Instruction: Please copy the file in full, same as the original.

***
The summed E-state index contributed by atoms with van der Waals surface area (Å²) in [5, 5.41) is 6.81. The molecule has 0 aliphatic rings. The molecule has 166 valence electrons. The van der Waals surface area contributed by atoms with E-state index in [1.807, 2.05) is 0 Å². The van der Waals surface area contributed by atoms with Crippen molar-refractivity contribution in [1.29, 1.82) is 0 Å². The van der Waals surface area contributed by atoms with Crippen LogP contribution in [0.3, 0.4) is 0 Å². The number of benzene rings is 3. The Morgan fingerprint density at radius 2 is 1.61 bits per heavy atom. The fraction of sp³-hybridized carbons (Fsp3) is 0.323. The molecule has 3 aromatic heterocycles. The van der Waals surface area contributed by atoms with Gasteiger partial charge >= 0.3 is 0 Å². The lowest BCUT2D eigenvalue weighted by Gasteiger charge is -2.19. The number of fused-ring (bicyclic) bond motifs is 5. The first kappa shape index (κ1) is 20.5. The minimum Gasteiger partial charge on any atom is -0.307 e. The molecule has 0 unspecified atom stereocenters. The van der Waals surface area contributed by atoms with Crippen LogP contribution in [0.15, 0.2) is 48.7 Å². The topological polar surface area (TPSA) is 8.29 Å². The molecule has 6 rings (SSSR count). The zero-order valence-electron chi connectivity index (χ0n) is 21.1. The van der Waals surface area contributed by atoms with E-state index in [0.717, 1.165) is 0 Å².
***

The summed E-state index contributed by atoms with van der Waals surface area (Å²) in [5, 5.41) is 6.81. The molecule has 0 aliphatic rings. The molecule has 166 valence electrons. The van der Waals surface area contributed by atoms with E-state index in [1.807, 2.05) is 0 Å². The van der Waals surface area contributed by atoms with Crippen molar-refractivity contribution in [1.29, 1.82) is 0 Å². The van der Waals surface area contributed by atoms with Crippen LogP contribution in [0.3, 0.4) is 0 Å². The number of benzene rings is 3. The Morgan fingerprint density at radius 2 is 1.61 bits per heavy atom. The fraction of sp³-hybridized carbons (Fsp3) is 0.323. The molecule has 3 aromatic heterocycles. The van der Waals surface area contributed by atoms with Gasteiger partial charge >= 0.3 is 0 Å². The lowest BCUT2D eigenvalue weighted by Gasteiger charge is -2.19. The number of fused-ring (bicyclic) bond motifs is 5. The first kappa shape index (κ1) is 20.5. The minimum Gasteiger partial charge on any atom is -0.307 e. The molecule has 0 unspecified atom stereocenters. The van der Waals surface area contributed by atoms with Crippen LogP contribution in [0.15, 0.2) is 48.7 Å². The topological polar surface area (TPSA) is 8.29 Å². The molecule has 6 rings (SSSR count). The zero-order valence-electron chi connectivity index (χ0n) is 21.1. The van der Waals surface area contributed by atoms with E-state index in [0.717, 1.165) is 0 Å².